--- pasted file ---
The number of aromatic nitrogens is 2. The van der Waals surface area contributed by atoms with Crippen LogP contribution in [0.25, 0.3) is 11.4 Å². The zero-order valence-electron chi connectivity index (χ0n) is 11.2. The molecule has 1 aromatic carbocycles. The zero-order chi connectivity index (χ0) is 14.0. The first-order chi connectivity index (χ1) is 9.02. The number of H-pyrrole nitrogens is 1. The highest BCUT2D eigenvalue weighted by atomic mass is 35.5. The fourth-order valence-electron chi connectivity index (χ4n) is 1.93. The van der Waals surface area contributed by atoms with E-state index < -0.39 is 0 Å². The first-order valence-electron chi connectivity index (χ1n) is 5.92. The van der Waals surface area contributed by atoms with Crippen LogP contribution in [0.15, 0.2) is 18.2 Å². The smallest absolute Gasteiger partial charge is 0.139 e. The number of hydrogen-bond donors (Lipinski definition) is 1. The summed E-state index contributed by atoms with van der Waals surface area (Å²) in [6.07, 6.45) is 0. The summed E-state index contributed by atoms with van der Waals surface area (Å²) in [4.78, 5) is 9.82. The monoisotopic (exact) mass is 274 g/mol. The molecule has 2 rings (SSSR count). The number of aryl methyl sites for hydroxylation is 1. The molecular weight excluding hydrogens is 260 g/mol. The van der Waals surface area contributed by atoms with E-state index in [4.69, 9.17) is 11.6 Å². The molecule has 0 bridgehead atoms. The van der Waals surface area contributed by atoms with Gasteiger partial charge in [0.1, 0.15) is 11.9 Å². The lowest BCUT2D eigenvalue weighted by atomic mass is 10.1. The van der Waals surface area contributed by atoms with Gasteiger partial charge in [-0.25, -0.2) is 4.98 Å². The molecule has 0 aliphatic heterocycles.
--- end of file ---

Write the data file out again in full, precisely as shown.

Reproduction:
The number of aromatic nitrogens is 2. The van der Waals surface area contributed by atoms with Crippen LogP contribution in [0.25, 0.3) is 11.4 Å². The zero-order valence-electron chi connectivity index (χ0n) is 11.2. The molecule has 1 aromatic carbocycles. The zero-order chi connectivity index (χ0) is 14.0. The first-order chi connectivity index (χ1) is 9.02. The number of H-pyrrole nitrogens is 1. The highest BCUT2D eigenvalue weighted by atomic mass is 35.5. The fourth-order valence-electron chi connectivity index (χ4n) is 1.93. The van der Waals surface area contributed by atoms with E-state index < -0.39 is 0 Å². The first-order valence-electron chi connectivity index (χ1n) is 5.92. The van der Waals surface area contributed by atoms with Crippen LogP contribution in [0.15, 0.2) is 18.2 Å². The smallest absolute Gasteiger partial charge is 0.139 e. The number of hydrogen-bond donors (Lipinski definition) is 1. The summed E-state index contributed by atoms with van der Waals surface area (Å²) in [6.07, 6.45) is 0. The summed E-state index contributed by atoms with van der Waals surface area (Å²) in [4.78, 5) is 9.82. The monoisotopic (exact) mass is 274 g/mol. The molecule has 2 rings (SSSR count). The number of aryl methyl sites for hydroxylation is 1. The molecular weight excluding hydrogens is 260 g/mol. The van der Waals surface area contributed by atoms with E-state index in [4.69, 9.17) is 11.6 Å². The molecule has 0 bridgehead atoms. The van der Waals surface area contributed by atoms with Gasteiger partial charge in [0.1, 0.15) is 11.9 Å². The lowest BCUT2D eigenvalue weighted by atomic mass is 10.1. The van der Waals surface area contributed by atoms with Gasteiger partial charge in [-0.25, -0.2) is 4.98 Å². The molecule has 0 aliphatic heterocycles.